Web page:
This is Part 2 about the overuse of Prepositional Phrases. In today’s English, overuse of these phrases has diluted our writing and weakened its impact.
Some experienced business and technical writers view prepositional phrases as evil. I wouldn’t go that far … sometimes they are essential. But I can confirm that writers who “write tight” use as few prepositional phrases as possible. Writers who reduce their prepositional phrases consistently create tighter, clearer, more active prose, much to the delight of their audiences.
5 Tips for Replacing Prepositional Phrases
Here are some tips for reducing the number of prepositional phrases in your writing.
Tip One: Turn the object of the preposition into a direct or indirect object, thereby eliminating the wordy phrase.
As he handed the check to me, he seemed reluctant to let it go.
Delete the prepositional phrase “to me” by placing “me” after the verb.
As he handed me the check, he seemed reluctant to let it go.
While this may seem like a minor change, it is a big one to editors, publishers, instructors, and writing contest judges.
[As an aside, that sentence reminds me of a scene in the movie Ghost where Rita Mae reluctantly handed someone a multi-million dollar check. Ah, but I digress.]
Tip Two: Replace the prepositional phrase with an adverb.
The child grabbed her coat in a hurry.
Change the phrase “in a hurry” to the adverb “hurriedly” and move it next to the subject.
The child hurriedly grabbed her coat.
This places the action closer to the actor (the child), which is good. Even though some writers eschew adverbs, if you need to choose between burying an important word like “hurry” inside a prepositional phrase or transforming it into an adverb, do the latter.
Here’s another example for Tip Two:
Due to the drought, our water use is under close scrutiny.
Turn “under close” into “closely” and change the noun “scrutiny” to the verb “scrutinized.”
Due to the drought, our water use is closely scrutinized.
Remember: A prepositional phrase consists of a preposition + a noun and usually some modifiers. Although the prepositional phrase contains a noun, that particular noun cannot be the subject of the sentence. Therefore, you are free to change the object of a preposition into another part of speech when you delete the preposition.
Tip Three: Replace the prepositional phrase with an adjective or noun modifier (a noun modifying a noun).
It is the nature of humans to enjoy water.
This sentence has two prepositional phrases: “of humans” and “to enjoy water.” Get rid of the last one by placing “human” before the subject.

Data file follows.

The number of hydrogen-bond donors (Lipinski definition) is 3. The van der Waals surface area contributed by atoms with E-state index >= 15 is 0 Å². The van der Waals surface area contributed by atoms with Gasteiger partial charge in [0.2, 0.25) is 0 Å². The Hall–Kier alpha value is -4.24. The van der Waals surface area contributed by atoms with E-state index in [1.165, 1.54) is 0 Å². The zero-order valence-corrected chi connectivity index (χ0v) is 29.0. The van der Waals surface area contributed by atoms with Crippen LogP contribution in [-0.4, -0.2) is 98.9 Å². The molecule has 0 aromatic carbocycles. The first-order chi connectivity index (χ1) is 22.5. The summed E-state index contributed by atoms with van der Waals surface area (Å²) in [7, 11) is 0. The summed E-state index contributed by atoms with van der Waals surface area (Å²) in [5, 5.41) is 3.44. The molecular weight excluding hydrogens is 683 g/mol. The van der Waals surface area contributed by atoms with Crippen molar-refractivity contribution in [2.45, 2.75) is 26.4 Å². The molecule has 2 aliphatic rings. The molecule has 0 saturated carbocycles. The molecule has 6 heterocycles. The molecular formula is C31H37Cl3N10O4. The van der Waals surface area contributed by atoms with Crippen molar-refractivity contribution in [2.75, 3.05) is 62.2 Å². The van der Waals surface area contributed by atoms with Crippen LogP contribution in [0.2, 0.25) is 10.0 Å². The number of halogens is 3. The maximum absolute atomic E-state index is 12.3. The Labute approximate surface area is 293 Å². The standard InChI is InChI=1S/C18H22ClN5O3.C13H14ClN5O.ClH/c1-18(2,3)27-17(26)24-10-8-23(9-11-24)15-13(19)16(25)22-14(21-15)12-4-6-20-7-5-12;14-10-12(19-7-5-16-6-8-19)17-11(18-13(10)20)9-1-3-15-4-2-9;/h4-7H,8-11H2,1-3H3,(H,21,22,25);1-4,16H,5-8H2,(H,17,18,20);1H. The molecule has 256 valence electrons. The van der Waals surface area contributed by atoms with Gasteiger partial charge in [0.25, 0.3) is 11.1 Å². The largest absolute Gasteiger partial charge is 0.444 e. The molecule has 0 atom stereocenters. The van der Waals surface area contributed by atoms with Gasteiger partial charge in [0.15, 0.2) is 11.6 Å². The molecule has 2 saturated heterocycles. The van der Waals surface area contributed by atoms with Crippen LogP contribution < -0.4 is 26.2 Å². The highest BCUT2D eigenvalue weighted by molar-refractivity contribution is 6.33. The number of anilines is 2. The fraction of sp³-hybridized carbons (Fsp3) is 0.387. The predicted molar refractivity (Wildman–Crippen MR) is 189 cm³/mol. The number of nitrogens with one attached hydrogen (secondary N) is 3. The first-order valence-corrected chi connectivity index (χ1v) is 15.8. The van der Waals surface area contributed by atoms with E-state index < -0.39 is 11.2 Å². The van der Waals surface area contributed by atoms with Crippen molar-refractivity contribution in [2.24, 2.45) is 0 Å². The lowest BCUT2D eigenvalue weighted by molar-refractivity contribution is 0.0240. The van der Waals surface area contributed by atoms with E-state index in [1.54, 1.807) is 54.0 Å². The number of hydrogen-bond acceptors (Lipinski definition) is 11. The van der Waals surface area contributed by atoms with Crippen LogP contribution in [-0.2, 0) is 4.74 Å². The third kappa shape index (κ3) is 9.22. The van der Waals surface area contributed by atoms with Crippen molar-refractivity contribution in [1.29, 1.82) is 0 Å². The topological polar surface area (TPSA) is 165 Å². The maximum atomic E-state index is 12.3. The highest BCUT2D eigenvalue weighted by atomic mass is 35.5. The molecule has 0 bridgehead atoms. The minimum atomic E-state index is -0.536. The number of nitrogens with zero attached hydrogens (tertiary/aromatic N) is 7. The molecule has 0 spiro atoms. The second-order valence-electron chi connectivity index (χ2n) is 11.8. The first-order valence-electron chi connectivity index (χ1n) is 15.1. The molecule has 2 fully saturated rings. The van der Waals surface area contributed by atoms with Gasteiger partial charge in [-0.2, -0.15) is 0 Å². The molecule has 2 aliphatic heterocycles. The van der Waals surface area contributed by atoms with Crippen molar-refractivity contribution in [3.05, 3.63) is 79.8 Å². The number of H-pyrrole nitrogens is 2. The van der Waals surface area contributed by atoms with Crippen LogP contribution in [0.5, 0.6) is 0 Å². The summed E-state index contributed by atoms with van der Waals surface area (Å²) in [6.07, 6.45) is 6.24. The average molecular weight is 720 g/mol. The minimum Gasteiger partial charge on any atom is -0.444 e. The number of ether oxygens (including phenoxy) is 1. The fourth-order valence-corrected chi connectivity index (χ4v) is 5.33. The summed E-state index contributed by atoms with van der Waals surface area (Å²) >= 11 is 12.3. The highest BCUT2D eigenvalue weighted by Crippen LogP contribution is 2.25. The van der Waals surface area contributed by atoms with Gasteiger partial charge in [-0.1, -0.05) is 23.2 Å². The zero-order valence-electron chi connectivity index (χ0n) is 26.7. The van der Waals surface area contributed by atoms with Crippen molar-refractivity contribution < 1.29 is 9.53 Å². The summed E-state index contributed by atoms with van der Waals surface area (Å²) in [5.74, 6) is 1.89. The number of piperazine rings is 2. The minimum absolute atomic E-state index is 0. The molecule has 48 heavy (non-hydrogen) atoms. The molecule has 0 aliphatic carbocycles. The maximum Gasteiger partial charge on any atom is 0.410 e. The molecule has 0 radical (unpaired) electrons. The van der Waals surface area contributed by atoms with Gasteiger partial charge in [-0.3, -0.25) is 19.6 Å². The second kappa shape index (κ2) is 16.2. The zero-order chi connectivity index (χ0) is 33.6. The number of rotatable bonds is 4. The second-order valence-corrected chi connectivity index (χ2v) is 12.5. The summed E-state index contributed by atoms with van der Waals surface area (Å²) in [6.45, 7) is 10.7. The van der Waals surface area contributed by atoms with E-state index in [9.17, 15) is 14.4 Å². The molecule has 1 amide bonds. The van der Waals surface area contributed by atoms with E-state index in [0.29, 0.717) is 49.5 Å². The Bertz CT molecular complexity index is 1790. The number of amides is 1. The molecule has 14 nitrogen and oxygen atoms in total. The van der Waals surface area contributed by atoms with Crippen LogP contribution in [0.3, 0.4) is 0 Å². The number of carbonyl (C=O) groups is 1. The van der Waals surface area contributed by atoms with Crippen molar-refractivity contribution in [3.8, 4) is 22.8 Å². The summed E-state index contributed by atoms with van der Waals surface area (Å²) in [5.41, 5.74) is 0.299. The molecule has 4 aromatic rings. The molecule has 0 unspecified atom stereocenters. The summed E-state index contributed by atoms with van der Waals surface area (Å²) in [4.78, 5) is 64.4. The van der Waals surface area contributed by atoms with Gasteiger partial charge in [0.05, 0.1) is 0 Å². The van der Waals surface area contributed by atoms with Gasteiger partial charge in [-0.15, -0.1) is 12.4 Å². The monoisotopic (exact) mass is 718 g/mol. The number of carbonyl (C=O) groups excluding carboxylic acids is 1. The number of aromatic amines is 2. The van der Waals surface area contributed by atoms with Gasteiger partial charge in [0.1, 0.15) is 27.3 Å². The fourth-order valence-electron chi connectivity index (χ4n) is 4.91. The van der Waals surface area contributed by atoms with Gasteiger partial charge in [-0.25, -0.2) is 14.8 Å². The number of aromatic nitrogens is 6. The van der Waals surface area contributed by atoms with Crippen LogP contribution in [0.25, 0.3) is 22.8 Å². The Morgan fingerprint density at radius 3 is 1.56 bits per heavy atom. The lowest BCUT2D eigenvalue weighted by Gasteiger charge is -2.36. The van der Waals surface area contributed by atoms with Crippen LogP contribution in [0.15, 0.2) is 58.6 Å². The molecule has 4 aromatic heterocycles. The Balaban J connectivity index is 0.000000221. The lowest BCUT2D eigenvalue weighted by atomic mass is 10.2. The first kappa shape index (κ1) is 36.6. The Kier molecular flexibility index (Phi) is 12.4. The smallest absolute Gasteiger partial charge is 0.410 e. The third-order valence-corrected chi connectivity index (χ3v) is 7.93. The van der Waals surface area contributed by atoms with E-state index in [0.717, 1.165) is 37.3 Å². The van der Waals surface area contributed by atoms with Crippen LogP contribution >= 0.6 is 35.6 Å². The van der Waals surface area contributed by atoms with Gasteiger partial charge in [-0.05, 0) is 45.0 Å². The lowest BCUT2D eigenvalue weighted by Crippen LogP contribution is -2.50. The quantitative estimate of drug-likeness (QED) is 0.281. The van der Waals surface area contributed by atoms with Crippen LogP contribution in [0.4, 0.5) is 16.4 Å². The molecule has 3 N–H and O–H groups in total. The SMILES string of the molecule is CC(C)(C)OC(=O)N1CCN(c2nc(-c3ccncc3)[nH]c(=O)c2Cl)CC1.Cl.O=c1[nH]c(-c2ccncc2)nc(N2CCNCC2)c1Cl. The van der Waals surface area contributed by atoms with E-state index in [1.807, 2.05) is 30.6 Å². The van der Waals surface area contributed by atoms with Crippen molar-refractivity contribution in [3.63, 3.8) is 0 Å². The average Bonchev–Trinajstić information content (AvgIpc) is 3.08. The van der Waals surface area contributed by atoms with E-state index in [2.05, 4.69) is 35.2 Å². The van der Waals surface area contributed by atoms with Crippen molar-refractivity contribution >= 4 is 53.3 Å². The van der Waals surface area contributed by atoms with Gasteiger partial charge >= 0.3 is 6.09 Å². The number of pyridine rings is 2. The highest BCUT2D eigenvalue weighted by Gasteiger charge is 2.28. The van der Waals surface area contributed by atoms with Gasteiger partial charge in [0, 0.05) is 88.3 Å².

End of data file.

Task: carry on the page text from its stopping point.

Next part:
It is human nature to enjoy water.
You could actually modify the sentence further to read:
Enjoying water is human nature.
But that involves yet another part of speech which we will save for a future lesson. Whew … Isn’t that a relief?
Tip Four: Replace the prepositional phrase with a possessive noun. Sometimes this move may not make sense, but when it does, it is a good way to delete an unnecessary prepositional phrase.
Darren plans to supervise the training of his parrot.
Change “training of his parrot” to “parrot’s training.”
Darren plans to supervise his parrot’s training.
Another example for Tip Four:
I was confused by the plot of the movie.
Replace the second prepositional phrase with a possessive …
I was confused by the movie’s plot.
Tip Five: If the sentence is passive, transform it to active. This often eliminates one or more prepositional phrases.
There are plenty of writing tips on her website.
Whenever you see “there are” (or “there is”) find a way to reword the sentence to eliminate the passive opener. In this sentence, transform the noun from the second prepositional phrase into the subject of the sentence and add the verb “contains.” This solves the passive and wordy problems at the same time.
Her website contains plenty of writing tips.
Another example for Tip Five …
That idea is of interest to me.
That idea interests me.
Hey, we removed two prepositional phrases with that move! Here’s another example:
The puppy was brought to the vet by an old woman.
An old woman brought the puppy to the vet.
The object of a preposition holds the weakest position in the sentence. In your writing, if you find that an important word has become part of a prepositional phrase, find a way to get it out of there!
(c) December 4, 2011